I always thought if I weren’t a writer I’d be a doctor. From a layperson’s perspective, medicine seems nice and straightforward. There’s a road map: Go to medical school, choose a specialty, fix people who are sick. My path as a writer, on the other hand, has been circuitous and murky and if there’s a map somewhere, I haven’t found it. My mother has said on several occasions: “You made your choices.” Meaning, I could be making more money if I wanted to—if I were, say, a doctor instead of a writer. She is correct. I have been privileged to have a choice in the matter of what I do. Many people don’t have that, I know.

So how to live as an artist?

I stumbled upon a blog called The Days of Yore which interviews artists about the “years before they had money, fame or road maps to success” in hopes of inspiring readers to find their own. The interviewers say their mission is to gather stories from subjects about the “floating, in-between time when we’re figuring out how to establish and sustain ourselves (and make money) doing what we want to be doing.” It’s a worthy idea. And the interviews are really interesting to read. But how do we measure success? The in-between time they write about on The Days of Yore can continue for one’s whole life. Lots of writers—famous ones even—have other jobs to pay the bills. I feel like I need to hear those stories. The not-so-glamorous stories about persevering, living a life as an artist.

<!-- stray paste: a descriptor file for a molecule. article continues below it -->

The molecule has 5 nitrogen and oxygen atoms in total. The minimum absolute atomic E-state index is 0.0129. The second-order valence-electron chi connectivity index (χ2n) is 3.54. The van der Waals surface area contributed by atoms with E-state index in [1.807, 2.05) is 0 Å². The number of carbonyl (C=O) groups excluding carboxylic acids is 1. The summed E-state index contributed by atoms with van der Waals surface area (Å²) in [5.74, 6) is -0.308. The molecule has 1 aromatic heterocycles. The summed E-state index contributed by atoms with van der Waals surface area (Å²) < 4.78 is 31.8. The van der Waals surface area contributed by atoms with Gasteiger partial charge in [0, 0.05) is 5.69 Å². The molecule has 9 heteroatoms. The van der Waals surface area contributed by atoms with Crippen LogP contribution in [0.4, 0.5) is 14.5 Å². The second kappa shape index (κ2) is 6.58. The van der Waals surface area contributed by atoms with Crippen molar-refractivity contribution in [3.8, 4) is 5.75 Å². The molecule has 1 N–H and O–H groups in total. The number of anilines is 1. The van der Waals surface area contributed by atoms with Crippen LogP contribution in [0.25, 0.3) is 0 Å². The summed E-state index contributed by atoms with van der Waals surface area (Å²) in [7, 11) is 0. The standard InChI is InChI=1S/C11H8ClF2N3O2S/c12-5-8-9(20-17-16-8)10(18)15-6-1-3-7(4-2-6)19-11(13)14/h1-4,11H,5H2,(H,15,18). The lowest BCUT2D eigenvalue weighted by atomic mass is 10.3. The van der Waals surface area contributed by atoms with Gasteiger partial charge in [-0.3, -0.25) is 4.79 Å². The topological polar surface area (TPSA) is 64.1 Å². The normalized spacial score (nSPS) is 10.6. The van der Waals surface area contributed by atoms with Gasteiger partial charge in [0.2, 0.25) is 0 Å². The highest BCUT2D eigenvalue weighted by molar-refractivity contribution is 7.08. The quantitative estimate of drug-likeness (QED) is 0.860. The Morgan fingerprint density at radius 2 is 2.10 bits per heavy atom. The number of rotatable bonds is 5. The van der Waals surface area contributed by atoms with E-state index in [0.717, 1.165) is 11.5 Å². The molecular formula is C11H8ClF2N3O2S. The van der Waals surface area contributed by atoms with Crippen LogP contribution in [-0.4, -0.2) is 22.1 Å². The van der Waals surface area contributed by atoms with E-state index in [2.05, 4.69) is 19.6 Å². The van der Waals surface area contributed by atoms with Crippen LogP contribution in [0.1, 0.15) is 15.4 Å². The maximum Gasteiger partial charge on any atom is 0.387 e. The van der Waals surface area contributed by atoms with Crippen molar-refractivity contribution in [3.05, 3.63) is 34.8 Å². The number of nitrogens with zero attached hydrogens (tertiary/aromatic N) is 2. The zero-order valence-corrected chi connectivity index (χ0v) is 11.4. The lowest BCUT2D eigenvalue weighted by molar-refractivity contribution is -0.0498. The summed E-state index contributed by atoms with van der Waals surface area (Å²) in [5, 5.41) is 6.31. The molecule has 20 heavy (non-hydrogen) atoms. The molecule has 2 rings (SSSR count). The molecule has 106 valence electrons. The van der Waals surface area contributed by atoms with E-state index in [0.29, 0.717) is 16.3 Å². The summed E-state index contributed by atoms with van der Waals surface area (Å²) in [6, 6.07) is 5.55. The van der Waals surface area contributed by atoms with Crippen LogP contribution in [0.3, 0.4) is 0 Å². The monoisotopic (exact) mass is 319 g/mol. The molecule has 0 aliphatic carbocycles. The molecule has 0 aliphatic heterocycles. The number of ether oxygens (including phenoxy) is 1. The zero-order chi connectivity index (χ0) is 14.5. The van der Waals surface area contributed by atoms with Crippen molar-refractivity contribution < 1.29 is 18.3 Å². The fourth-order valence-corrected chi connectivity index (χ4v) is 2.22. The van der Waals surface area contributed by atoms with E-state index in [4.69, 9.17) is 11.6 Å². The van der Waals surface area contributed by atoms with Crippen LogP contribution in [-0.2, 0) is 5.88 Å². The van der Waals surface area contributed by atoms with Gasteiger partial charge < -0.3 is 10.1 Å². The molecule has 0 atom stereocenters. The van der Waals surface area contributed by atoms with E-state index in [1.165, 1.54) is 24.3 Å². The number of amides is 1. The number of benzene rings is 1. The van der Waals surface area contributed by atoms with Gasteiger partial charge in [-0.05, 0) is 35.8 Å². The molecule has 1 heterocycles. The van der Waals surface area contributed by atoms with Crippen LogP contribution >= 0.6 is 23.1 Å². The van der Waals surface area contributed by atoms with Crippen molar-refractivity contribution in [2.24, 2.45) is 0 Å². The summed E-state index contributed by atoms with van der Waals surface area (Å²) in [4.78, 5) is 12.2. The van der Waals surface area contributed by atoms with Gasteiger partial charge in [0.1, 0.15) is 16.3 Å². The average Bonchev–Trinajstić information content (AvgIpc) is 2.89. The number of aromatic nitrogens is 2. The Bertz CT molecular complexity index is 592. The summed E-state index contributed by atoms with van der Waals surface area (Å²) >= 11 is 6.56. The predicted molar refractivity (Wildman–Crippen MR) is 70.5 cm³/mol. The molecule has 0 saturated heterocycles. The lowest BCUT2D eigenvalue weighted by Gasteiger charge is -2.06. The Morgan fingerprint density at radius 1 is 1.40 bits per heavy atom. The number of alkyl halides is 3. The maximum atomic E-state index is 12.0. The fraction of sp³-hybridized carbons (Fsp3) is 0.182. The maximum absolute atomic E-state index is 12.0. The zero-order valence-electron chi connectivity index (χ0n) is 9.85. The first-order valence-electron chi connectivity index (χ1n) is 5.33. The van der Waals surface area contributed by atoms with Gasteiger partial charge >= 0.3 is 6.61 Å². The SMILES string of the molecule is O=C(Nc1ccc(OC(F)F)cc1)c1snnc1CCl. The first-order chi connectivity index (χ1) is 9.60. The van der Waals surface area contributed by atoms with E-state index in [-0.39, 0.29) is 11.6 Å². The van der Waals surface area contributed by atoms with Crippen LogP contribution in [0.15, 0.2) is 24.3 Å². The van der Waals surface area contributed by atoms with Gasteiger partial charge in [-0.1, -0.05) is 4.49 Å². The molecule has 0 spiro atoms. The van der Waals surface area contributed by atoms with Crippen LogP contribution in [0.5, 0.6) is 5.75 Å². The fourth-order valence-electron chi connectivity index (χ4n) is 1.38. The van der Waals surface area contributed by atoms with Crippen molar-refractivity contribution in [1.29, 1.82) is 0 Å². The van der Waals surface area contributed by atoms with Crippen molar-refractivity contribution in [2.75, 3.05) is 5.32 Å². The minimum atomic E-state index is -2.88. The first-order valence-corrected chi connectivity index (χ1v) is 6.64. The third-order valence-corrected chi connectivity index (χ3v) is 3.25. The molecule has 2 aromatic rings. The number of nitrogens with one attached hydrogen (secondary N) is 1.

Samuel Beckett gave this advice to a young poet:

If you must write, you should do it in the face of all opposition. It was in the night, exhausted & sick after ten hours at the Berlitz School that Joyce wrote Ulysses… When everything conspires to make the thing impossible, when you are tired, worried, with no time, or money, it is then that things get done…So, patience & courage.

I found that quote in a post on the Ploughshares blog by Jennifer De Leon, a writer and teacher, on her struggle to find balance between the two. Alexis Jenni, the forty-eight year old biology teacher who won France’s prestigious Prix Goncourt for his novel The French Art of War, said he thought he would “never be anything other than a Sunday writer.” Paul Harding wrote his Pulitzer winning novel, Tinkers, while teaching and navigating new parenthood. He said he resorted to “guerrilla writing”—“I could flip open the laptop and write anywhere.” T.S. Eliot chose to keep his day job at a bank even when friends offered to set up a fund to allow him to write full time.

Friends, I’m letting it be known, I would graciously accept such largesse.

I haven’t figured out exactly what my writer’s life looks like. I do love teaching; I’m grateful for the adventures I’ve had and the connections I’ve made as a teaching artist. Waiting tables gave me fodder for at least one screenplay, but I could say goodbye tomorrow and not shed a tear. I like having health insurance, and I wish paying bills wasn’t so anxiety ridden. So I’m doing some recalibrating, trying to figure out the best way to live the life I want. Creativity is messy; I suppose it’s unrealistic to think the trajectory of a creative life would be any less so. I know I’m not alone in struggling with this conundrum of how do I earn my keep and do my work. I haven’t figured it all out yet. Like I said, there’s no road map.

What I’ve worked on, along the way, is figuring out how to love my life. How to live it with passion and meaning. Isabel Allende, who’s written over twenty books, says it’s about saying yes to everything that comes your way—happiness and sadness, pleasure and pain. That’s one choice—the yes—I want to keep on making.

Here’s to knowing your bone and gnawing it, here’s to guerrilla artists everywhere, here’s to patience and courage and messiness. Here’s to the yes.

speak your truth
classroom at Schurz High School